By Albert Samaha
By Darwin BondGraham
By Keegan Hamilton
By Anna Merlan
By Anna Merlan
By Tessa Stuart
By Tessa Stuart
By Albert Samaha
It's 2:30 p.m. and Roman Kazan and his fiancée huddle on a couch in the entryway of Judge Lewis A. Kaplan's chambers. Kazan is one of three defendants accused of violating copyright law by distributing DeCSS, a piece of software that the Motion Picture Association of America says can, in theory, be used to copy DVDs. Over the next three hours, Kazan's confidence gives way to confusion then outrage.
At 5:30 p.m. the judge hands down a preliminary injunction against him.
"I'm being sued for something I have nothing to do with," he says. Indeed, Kazan doesn't care a whit about DeCSS, and he never even heard of the program until he was served court papers. But this is immaterial, as the lawyers say.
Kazan's been picked because he owns an ISP that hosted the code, and in the eyes of the motion picture industry that makes him a target. After the injunction, MPAA president Jack Valenti would say it was "a great victory for creative artists and consumers everywhere." But some civil libertarians and the core of the computing community take a starker view, and Kazan agrees.
"I have nothing, I mean nothing, to do with this. It's like, I'm the landlord and I'm getting charged for a crime committed by one of my tenants," Kazan says. Mark Litvack, an MPAA attorney, says they are "willing to work with" Kazan. But a promise to drop him from the suit has so far not materialized.
"It's more efficient to go after an ISP," explains Jonathan Band, a lawyer specializing in digital law. "If they can set this precedent, it will make any cease-and-desist letter far more compelling. They can close down 50 sites at once."
For Kazan, the timing couldn't be worse. Escape.com, his site, has had trouble competing against the big providers like AOL. His father, Michel Kazan (formerly the hairstylist to Jackie Onassis), is in the hospital. Kazan's fiancée offered to sell her engagement ring to pay for counsel, but he said no.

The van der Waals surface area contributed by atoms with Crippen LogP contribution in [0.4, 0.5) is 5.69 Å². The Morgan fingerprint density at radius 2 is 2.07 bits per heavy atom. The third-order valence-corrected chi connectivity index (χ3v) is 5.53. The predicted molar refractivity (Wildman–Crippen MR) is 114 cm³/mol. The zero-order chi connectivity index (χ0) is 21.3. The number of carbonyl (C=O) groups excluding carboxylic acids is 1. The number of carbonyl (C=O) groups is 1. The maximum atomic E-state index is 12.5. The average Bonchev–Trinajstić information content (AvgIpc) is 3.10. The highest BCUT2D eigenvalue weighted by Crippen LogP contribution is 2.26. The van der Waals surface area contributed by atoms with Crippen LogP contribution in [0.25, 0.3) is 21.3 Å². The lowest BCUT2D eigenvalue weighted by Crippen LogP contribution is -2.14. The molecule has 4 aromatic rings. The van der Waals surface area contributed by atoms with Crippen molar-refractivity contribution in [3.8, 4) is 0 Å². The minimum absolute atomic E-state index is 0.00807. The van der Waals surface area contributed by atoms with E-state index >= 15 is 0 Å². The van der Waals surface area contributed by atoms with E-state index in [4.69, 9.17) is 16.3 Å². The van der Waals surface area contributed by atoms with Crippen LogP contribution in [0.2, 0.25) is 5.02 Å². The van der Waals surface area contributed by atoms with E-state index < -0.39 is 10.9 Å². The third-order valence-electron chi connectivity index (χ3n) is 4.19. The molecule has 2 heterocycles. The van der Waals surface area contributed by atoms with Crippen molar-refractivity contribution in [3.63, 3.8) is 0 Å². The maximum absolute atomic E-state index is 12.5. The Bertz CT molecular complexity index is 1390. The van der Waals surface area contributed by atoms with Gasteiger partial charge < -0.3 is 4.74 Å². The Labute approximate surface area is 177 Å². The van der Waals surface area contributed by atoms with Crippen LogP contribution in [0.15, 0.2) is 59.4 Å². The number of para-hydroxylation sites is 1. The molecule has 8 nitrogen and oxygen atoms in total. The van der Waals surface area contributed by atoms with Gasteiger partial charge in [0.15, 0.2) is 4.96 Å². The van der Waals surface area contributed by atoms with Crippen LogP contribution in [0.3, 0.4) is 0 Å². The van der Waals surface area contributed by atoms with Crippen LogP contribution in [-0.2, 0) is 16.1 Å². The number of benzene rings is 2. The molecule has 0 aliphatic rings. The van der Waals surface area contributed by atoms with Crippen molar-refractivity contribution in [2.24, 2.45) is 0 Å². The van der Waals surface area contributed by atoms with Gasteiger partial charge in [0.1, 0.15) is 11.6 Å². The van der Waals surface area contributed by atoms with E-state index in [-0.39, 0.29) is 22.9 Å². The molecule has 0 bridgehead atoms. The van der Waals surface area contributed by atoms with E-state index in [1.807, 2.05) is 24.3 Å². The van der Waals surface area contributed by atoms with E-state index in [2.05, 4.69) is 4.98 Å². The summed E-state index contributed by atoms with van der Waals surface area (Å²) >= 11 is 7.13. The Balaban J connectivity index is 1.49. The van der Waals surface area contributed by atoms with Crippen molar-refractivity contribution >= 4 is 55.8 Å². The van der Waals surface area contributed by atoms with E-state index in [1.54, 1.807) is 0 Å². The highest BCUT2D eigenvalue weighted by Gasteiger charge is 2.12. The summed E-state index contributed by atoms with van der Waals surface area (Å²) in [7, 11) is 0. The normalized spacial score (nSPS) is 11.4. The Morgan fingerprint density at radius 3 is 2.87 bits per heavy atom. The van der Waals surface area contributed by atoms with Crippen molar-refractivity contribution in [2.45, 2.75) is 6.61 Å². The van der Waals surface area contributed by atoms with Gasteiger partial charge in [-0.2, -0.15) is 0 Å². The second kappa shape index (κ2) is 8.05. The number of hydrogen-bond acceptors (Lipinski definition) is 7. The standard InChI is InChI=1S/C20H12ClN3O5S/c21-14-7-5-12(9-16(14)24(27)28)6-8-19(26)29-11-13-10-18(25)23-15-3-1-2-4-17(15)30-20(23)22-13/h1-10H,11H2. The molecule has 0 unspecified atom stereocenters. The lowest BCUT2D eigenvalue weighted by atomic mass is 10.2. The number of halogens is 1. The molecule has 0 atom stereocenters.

At least he's not Jon Johansen. Two weeks ago Norwegian authorities raided the 16-year-old's home and charged him with authoring DeCSS. He and his father, who also hosted the code, are the first in the world to face criminal charges in such a case. If convicted, they face up to three years in prison.
This is an especially bitter pill for Johansen, because his program was never intended, and is indeed unable, to be used to make copies of DVDs, a point the MPAA ignores. A member of Masters of Reverse Engineering (MoRE), Johansen wrote the program so that he could view DVDs on his Linux-equipped computer, for which no player previously existed. After he posted the code, DeCSS proliferated across the world and went right into the Linux-run machines of thousands of geeks.
All the program does is give users the privileges they enjoyed before a recent change in copyright law, argues Yochai Benkler, a professor of information law at NYU Law. "Let's say you want to criticize the sexist content of a Hollywood movie. You need to be able to quote the movie. Obviously, you can't do that by hand so you're going to have to cut and paste from the video. Historically, that was permissible under copyright law. That was considered 'fair use.' But with the Digital Millennium Copyright Act, Congress allowed owners of copyrighted works to extinguish those user privileges."
The film industry calls it piracy and says the hackers are no better than common thieves, picking locks and stealing property. But as the Electronic Frontier Foundation's lead counsel points out, above and beyond the abstract legal defense of DeCSS, the MPAA is trying to get an injunction placed on software that isn't even doing what the MPAA accuses it of doing. "There's not a fiscal incentive to use the software for piracy," says Robin Gross, an EFF attorney. "For one, blank DVDs cost more than one with a movie." In essence, she adds, DeCSS is just an experiment in cryptographic research.
And the suit against it may turn out to be pivotal in determining how that research is conducted in the future. "If the judge finds for the plaintiff, and the decision isn't knocked down on appeal," says Yochai Benkler, "it will create an environment that's closed like nothing we've ever seen before."
Furthermore, the case may determine whether a journalist can publish this research. One of the other defendants in the case is Emmanuel Goldstein, a Web journalist and longtime publisher of the scrappy 2600 hacker quarterly. And the MPAA has amended its original complaint to include an injunction against linking to sites that host DeCSS, which are numerous. If it wins, the decision will set a precedent that could prohibit even a newspaper from pointing readers in the direction of hip sites like cryptome.org, the brainchild of cyphernaut John Young. Or places like lemuria.org and osiris.978.org/~brianr/css/css. html, where a research paper on the cryptography behind the MPAA's copyright protection is laid out in detail.
Of course, for Joe click-pack, it's free DVDs that matter. Although it's currently unfeasible to copy a DVD moviewhich takes up four gigs of memoryas bandwidths broaden there may be a time in the near future when it's possible to download your favorite movie, gratis.